The following provisions apply, in the circumstances set out, to disclosure of a communication or information covered by the attorney-client privilege or work-product protection.
(a) Disclosure Made in a Washington Proceeding or to a Washington Office or Agency; Scope of a Waiver. When the disclosure is made in a Washington proceeding or to a Washington office or agency and waives the attorney-client privilege or work-product protection, the waiver extends to an undisclosed communication or information in any proceeding only if:
(1) the waiver is intentional;
(2) the disclosed and undisclosed communications or information concern the same subject matter; and
(3) they should, in fairness, be considered together.
(b) Inadvertent Disclosure. When made in a Washington proceeding or to a Washington office or agency, the disclosure does not operate as a waiver in any proceeding if:
(1) the disclosure is inadvertent;
(2) the holder of the privilege or protection took reasonable steps to prevent disclosure; and
(3) the holder promptly took reasonable steps to rectify the error, including (if applicable) following CR 26(b)(6).
(c) Disclosure Made in a Non-Washington Proceeding. When the disclosure is made in a non-Washington proceeding and is not the subject of a court order concerning waiver, the disclosure does not operate as a waiver in a Washington proceeding if the disclosure:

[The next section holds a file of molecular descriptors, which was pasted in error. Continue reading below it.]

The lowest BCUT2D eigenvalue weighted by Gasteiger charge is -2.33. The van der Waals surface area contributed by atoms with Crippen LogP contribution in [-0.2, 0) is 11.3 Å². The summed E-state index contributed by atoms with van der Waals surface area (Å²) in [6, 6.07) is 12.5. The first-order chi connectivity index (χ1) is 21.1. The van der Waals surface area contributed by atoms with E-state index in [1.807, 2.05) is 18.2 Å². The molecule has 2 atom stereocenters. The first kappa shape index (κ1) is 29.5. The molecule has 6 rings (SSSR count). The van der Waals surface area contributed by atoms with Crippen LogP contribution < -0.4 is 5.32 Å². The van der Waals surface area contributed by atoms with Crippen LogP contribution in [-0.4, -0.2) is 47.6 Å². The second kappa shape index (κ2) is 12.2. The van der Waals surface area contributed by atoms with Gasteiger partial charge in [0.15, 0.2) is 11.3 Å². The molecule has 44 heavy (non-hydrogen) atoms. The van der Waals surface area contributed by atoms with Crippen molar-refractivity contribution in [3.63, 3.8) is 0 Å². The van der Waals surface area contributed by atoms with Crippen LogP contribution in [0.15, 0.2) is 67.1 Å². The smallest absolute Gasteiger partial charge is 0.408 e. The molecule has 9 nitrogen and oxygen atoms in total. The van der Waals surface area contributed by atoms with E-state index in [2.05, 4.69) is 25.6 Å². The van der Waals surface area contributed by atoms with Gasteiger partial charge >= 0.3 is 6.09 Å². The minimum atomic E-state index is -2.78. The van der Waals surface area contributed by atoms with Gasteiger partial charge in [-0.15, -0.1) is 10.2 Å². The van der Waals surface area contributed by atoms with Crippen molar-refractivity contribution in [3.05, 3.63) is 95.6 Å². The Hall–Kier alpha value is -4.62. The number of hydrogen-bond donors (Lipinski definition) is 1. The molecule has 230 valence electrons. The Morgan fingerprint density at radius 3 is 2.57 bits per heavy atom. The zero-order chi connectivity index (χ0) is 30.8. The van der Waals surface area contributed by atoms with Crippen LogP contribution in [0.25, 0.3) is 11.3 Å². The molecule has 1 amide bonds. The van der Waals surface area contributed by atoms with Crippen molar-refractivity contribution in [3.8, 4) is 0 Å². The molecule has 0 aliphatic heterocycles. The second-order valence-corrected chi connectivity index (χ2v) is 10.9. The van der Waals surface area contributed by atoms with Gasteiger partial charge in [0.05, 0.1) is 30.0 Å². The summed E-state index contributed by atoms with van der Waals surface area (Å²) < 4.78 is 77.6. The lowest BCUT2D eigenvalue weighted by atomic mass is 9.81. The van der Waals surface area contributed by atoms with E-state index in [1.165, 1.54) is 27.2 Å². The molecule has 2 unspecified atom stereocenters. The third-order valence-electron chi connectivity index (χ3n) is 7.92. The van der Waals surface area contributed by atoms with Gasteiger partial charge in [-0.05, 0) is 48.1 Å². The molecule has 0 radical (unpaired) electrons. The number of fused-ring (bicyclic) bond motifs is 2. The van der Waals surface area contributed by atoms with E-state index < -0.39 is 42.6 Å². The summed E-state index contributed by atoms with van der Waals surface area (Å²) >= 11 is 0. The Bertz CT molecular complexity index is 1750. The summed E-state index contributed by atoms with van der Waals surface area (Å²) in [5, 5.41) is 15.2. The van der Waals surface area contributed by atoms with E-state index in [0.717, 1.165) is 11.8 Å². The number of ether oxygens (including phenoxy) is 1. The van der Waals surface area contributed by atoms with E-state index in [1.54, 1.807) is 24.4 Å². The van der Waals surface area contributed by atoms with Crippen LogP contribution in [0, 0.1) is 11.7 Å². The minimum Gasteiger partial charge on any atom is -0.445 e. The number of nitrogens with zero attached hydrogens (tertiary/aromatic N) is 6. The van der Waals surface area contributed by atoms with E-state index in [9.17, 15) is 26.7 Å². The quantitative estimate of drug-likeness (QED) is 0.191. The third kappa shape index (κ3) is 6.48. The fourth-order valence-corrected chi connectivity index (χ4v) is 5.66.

(1) would not be a waiver under this rule if it had been made in a Washington proceeding; or
(2) is not a waiver under the law of the jurisdiction where the disclosure occurred.
(d) Controlling Effect of a Court Order. A Washington court may order that the privilege or protection is not waived by disclosure connected with the litigation pending before the court-in which event the disclosure is also not a waiver in any other proceeding.
(e) Controlling Effect of a Party Agreement. An agreement on the effect of disclosure in a Washington proceeding is binding only on the parties to the agreement, unless it is incorporated into a court order.
(f) Definitions. In this rule:
(1) "attorney-client privilege" means the protection that applicable law provides for confidential attorney-client communications; and
(2) "work-product protection" means the protection that applicable law provides for tangible material (or its intangible equivalent) prepared in anticipation of litigation or for trial.
[Adopted effective September 1, 2010]